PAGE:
World Aids Day

Having been around at the time that AIDS first came across our radar – every World Aids Day makes me remember those early and quite horrific days. Not only did none of us know how far back in our own histories this illness might reach – before showing itself – but there was the most terrifying of public information advertisements warning us of death if we didn’t have safe sex.

And everyone took notice – then. My fear currently is that with outcomes much better than in those days people have dangerously lapsed – both gay and straight – into not necessarily taking the precautions that still need to be taken.

With the news that nearly a quarter of people who are HIV positive not even knowing that is the case – it is crucial that we all take more care.  This is a link to the message that I sent out out yesterday with a plea to sign up to a five point pledge to take more care of ourselves – not just for ourselves – but for our family and friends.

0 thoughts on “World Aids Day

  1. I see you’ve just legalised sex discrimination today Lynne:

    So much for Equalities, this is quite despicable and goes against everything the Liberal Democrats are supposed to stand for. We want the best person in every job, there is no “positive” discrimination, just discrimination.

    You should be deeply ashamed of what you’ve done.

  2. Plans to force businesses to disclose the pay gap between male and female employees in Britain have been abandoned by the coalition government, in a reversal of a Liberal Democrat manifesto pledge.

    Instead, businesses will be expected to reduce the pay gap, which is one of the biggest in Europe, by voluntary means. This will be part of a new strategy under which the government department dedicated to equalities will lose its independence and be brought into the Home Office.

    The decision was criticised by equalities campaigners, who called it a huge disappointment and accused the government of watering down an already weak proposal on tackling equal pay.

    In an interview with the Guardian to unveil the strategy, equalities minister Lynne Featherstone explained her own change of heart on the issue by saying: “Right at this moment of financial peril to the nation is perhaps not the moment to introduce mandatory pay audits.”

    Just two years ago, the Liberal Democrat MP backed mandatory measures, saying: “A voluntary audit system for private industry is hardly worth the paper it’s printed on. We need to know when the government actually plans to step in if progress isn’t made.”

    The Liberal Democrat manifesto pledged to introduce fair-pay audits for all but the smallest companies.

    Today Featherstone said: “It was a different world two years ago – financially and in terms of pressures on business. We are in a completely new landscape now … Much more of partnership working, no longer government dictates, this is absolutely the time to make voluntary pay-reporting work.”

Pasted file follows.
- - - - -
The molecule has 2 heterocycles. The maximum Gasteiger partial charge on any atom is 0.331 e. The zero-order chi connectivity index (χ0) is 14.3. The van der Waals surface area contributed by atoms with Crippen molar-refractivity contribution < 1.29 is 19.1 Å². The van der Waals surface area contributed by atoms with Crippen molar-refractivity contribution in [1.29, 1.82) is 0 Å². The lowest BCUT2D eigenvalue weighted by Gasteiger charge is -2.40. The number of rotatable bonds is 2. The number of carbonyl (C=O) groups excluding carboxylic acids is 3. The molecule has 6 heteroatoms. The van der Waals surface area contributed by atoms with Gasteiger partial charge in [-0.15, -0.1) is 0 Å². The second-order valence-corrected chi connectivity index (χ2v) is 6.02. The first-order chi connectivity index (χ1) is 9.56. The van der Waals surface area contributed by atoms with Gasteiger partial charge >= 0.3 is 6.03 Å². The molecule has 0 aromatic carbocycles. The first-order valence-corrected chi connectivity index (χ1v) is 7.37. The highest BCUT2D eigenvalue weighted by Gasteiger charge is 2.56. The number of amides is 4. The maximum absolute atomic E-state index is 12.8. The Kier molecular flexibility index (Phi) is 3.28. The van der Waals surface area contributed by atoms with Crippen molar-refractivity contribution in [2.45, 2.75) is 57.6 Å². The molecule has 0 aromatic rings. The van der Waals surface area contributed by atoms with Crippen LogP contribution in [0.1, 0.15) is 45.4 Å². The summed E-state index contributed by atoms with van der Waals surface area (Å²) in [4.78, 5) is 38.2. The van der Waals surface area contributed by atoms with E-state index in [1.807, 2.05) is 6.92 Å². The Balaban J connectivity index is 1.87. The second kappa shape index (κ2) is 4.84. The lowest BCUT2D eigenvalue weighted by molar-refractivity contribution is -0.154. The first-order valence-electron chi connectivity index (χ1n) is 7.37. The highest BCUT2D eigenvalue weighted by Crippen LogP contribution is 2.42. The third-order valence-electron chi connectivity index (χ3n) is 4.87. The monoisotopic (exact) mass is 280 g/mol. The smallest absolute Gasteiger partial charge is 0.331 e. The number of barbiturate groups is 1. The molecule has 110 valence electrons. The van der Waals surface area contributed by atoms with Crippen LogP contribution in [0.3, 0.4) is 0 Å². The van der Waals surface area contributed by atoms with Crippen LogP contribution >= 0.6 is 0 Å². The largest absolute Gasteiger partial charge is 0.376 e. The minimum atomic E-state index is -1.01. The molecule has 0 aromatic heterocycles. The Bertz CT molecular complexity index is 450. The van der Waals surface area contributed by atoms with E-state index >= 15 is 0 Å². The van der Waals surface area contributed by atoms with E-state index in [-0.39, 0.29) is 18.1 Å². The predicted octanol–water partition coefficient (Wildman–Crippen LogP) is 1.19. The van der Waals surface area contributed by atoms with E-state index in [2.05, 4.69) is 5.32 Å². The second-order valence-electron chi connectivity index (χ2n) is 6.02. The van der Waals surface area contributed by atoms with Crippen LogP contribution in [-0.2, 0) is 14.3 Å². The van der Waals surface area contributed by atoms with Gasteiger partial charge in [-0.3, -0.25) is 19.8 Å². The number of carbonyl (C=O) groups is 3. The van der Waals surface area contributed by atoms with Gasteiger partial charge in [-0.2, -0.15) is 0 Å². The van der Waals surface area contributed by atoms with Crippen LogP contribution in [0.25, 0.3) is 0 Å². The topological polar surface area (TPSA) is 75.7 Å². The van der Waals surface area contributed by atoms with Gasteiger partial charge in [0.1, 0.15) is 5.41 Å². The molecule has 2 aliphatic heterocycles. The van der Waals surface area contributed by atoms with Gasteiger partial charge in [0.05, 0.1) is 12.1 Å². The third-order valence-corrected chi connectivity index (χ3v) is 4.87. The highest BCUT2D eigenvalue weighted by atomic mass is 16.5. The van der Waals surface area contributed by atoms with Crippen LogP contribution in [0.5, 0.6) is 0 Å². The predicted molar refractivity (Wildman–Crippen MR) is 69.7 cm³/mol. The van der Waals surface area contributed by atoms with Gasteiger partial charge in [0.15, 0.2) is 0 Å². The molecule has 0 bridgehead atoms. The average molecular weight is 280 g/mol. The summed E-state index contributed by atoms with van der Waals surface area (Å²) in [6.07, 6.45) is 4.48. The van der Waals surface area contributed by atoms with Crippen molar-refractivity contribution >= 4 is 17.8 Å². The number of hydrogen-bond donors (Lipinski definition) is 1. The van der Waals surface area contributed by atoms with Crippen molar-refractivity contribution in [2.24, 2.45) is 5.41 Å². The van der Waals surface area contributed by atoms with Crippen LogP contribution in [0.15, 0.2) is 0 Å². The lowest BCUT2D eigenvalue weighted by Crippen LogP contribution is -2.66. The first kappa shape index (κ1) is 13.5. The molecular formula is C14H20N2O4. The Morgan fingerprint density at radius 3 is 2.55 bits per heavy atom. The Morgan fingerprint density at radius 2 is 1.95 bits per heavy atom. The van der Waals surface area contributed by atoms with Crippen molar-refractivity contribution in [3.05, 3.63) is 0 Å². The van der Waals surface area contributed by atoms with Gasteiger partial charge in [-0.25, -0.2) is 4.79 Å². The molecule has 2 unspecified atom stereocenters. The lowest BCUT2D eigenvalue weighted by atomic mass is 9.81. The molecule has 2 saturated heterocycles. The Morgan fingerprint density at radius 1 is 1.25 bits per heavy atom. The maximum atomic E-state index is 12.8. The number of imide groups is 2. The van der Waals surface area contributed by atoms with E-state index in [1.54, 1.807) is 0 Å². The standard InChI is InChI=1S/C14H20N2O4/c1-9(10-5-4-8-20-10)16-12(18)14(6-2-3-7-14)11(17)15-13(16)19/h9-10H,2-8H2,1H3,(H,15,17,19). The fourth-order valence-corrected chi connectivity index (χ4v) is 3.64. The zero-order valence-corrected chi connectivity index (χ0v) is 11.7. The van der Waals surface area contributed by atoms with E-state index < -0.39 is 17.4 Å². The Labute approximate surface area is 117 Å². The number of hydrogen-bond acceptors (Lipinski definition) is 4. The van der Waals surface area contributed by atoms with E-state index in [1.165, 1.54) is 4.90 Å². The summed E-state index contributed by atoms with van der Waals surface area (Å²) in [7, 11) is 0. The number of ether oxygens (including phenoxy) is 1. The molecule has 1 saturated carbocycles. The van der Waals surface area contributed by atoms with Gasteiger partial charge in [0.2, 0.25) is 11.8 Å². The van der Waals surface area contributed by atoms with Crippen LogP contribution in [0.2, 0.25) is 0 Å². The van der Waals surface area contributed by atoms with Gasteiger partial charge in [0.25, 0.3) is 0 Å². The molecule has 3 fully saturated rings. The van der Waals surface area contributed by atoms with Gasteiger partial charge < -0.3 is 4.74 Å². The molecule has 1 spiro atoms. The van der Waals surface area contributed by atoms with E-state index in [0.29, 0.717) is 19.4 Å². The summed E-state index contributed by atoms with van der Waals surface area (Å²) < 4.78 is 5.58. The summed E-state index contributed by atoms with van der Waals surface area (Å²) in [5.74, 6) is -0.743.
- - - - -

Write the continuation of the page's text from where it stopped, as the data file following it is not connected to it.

Asked whether the U-turn compared with the government’s controversial decision to abandon the Lib Dems’ manifesto pledge on tuition fees, she said: “You can go back to everything pre-election and say, Liberal Democrats said this and Liberal Democrats said that. Of course, had we won the election there might be a slightly different angle on this. In coalition we agreed this is the way forward.”

  3. Oh well – at least there is some good news.

    Still I don’t think pointless audits about invented pay gaps for doing totally different work woudl be nearly as harmful as legalising sex discrimination

  4. Have you bothered reading the comments left by woman on all of the articles relating to your ludicrous sex-discrimination laws?

    You are a vile thing.

  5. “The change in the law, designed to address under-representation of certain groups in the workplace, will enable firms to choose women, ethnic minorities or disabled people ahead of EQUALLY QUALIFIED white male, able-bodied applicants without the risk of being sued.”

    Could the posters actually explain in what way this is discrimination (other than discriminating against having a massive chip on ones shoulder)? Thought not.

  6. Lynne,
    I just wanted to thank you for your support of GMFA’s Count Me In campaign. Despite the huge numbers of gay men affected by HIV in the UK, at GMFA we refuse to believe that HIV infection is inevitable. By committing to the ‘Count Me In’ pledges, everyone can make a real difference. We know it won’t always be easy. It can be challenging to deal with issues such as self-esteem, or to break down the fear many people have around testing. However, we hope that by raising these issues and by providing the right information to support gay men (and everyone else affected by HIV), we can make a real difference. If anyone reading this is interested, more details about the Count Me In campaign can be found at
    With best wishes,

  7. Shame on you, Lynne, for backing down on your pre-election pledge for the sake of keeping your ministerial job. I knew you were likely but it always stinks that little bit more when you see it in black and white on the BBC website. You’ve just lost a household of 5 voters, including my younger brother who will be in the first year of students to “benefit” from your £9000/year fees (he says thanks very much – he feels pretty blessed…) Congratulations on keeping your job though – it would have been a tough time giving up that extra salary during the tail end of a recession, wouldn’t it….